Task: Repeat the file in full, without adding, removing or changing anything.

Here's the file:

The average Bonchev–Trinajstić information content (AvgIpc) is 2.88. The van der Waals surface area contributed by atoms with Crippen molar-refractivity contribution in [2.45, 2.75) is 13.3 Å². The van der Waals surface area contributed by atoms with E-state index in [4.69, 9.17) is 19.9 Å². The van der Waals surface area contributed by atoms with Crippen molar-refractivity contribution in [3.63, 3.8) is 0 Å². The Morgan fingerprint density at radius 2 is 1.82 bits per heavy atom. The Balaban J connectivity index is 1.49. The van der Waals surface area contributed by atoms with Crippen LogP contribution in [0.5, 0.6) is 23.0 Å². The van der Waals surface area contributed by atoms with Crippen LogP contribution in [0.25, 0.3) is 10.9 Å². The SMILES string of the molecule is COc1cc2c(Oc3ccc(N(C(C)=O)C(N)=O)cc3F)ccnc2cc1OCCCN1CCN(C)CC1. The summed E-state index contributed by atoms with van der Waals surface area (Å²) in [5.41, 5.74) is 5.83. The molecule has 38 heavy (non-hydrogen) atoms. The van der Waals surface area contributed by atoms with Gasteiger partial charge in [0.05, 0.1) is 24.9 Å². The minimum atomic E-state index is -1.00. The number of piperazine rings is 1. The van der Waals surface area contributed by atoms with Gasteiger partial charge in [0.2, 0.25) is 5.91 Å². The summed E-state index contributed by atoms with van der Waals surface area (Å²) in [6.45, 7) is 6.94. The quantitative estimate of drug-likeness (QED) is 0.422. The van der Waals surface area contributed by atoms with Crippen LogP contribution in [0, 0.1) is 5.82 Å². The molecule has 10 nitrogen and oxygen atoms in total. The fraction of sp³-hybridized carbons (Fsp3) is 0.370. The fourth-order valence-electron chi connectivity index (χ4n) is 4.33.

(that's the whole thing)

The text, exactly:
The average Bonchev–Trinajstić information content (AvgIpc) is 2.88. The van der Waals surface area contributed by atoms with Crippen molar-refractivity contribution in [2.45, 2.75) is 13.3 Å². The van der Waals surface area contributed by atoms with E-state index in [4.69, 9.17) is 19.9 Å². The van der Waals surface area contributed by atoms with Crippen molar-refractivity contribution in [3.63, 3.8) is 0 Å². The Morgan fingerprint density at radius 2 is 1.82 bits per heavy atom. The Balaban J connectivity index is 1.49. The van der Waals surface area contributed by atoms with Crippen LogP contribution in [0.5, 0.6) is 23.0 Å². The van der Waals surface area contributed by atoms with Crippen LogP contribution in [0.25, 0.3) is 10.9 Å². The SMILES string of the molecule is COc1cc2c(Oc3ccc(N(C(C)=O)C(N)=O)cc3F)ccnc2cc1OCCCN1CCN(C)CC1. The summed E-state index contributed by atoms with van der Waals surface area (Å²) in [5.41, 5.74) is 5.83. The molecule has 38 heavy (non-hydrogen) atoms. The van der Waals surface area contributed by atoms with Gasteiger partial charge in [0.05, 0.1) is 24.9 Å². The minimum atomic E-state index is -1.00. The number of piperazine rings is 1. The van der Waals surface area contributed by atoms with Gasteiger partial charge in [0.2, 0.25) is 5.91 Å². The summed E-state index contributed by atoms with van der Waals surface area (Å²) in [6.45, 7) is 6.94. The quantitative estimate of drug-likeness (QED) is 0.422. The van der Waals surface area contributed by atoms with Crippen LogP contribution in [0, 0.1) is 5.82 Å². The molecule has 10 nitrogen and oxygen atoms in total. The fraction of sp³-hybridized carbons (Fsp3) is 0.370. The fourth-order valence-electron chi connectivity index (χ4n) is 4.33.